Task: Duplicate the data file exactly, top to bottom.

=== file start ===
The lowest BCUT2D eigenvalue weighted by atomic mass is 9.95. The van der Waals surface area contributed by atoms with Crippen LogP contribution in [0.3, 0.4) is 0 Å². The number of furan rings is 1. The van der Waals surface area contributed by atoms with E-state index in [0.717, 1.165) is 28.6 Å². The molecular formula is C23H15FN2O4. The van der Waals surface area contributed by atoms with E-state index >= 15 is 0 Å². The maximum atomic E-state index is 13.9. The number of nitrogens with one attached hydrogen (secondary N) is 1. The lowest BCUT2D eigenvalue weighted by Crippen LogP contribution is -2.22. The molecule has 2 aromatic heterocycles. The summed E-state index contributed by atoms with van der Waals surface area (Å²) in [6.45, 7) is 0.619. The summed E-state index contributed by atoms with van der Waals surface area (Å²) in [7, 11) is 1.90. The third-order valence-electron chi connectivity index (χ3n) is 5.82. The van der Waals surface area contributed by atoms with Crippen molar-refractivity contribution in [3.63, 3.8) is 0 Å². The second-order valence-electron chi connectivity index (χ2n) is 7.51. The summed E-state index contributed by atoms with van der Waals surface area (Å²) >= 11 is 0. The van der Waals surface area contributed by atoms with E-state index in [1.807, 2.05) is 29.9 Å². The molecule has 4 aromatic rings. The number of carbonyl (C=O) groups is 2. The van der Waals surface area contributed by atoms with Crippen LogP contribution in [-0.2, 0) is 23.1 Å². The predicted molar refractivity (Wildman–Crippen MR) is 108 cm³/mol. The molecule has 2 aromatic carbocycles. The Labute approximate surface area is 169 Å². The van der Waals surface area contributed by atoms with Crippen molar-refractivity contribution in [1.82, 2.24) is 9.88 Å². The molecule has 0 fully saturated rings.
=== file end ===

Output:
The lowest BCUT2D eigenvalue weighted by atomic mass is 9.95. The van der Waals surface area contributed by atoms with Crippen LogP contribution in [0.3, 0.4) is 0 Å². The number of furan rings is 1. The van der Waals surface area contributed by atoms with E-state index in [0.717, 1.165) is 28.6 Å². The molecular formula is C23H15FN2O4. The van der Waals surface area contributed by atoms with E-state index >= 15 is 0 Å². The maximum atomic E-state index is 13.9. The number of nitrogens with one attached hydrogen (secondary N) is 1. The lowest BCUT2D eigenvalue weighted by Crippen LogP contribution is -2.22. The molecule has 2 aromatic heterocycles. The summed E-state index contributed by atoms with van der Waals surface area (Å²) in [6.45, 7) is 0.619. The summed E-state index contributed by atoms with van der Waals surface area (Å²) in [7, 11) is 1.90. The third-order valence-electron chi connectivity index (χ3n) is 5.82. The van der Waals surface area contributed by atoms with Crippen molar-refractivity contribution in [3.63, 3.8) is 0 Å². The second-order valence-electron chi connectivity index (χ2n) is 7.51. The summed E-state index contributed by atoms with van der Waals surface area (Å²) >= 11 is 0. The van der Waals surface area contributed by atoms with E-state index in [1.807, 2.05) is 29.9 Å². The molecule has 4 aromatic rings. The number of carbonyl (C=O) groups is 2. The van der Waals surface area contributed by atoms with Crippen LogP contribution in [-0.2, 0) is 23.1 Å². The predicted molar refractivity (Wildman–Crippen MR) is 108 cm³/mol. The molecule has 2 aromatic carbocycles. The Labute approximate surface area is 169 Å². The van der Waals surface area contributed by atoms with Crippen molar-refractivity contribution in [1.82, 2.24) is 9.88 Å². The molecule has 0 fully saturated rings.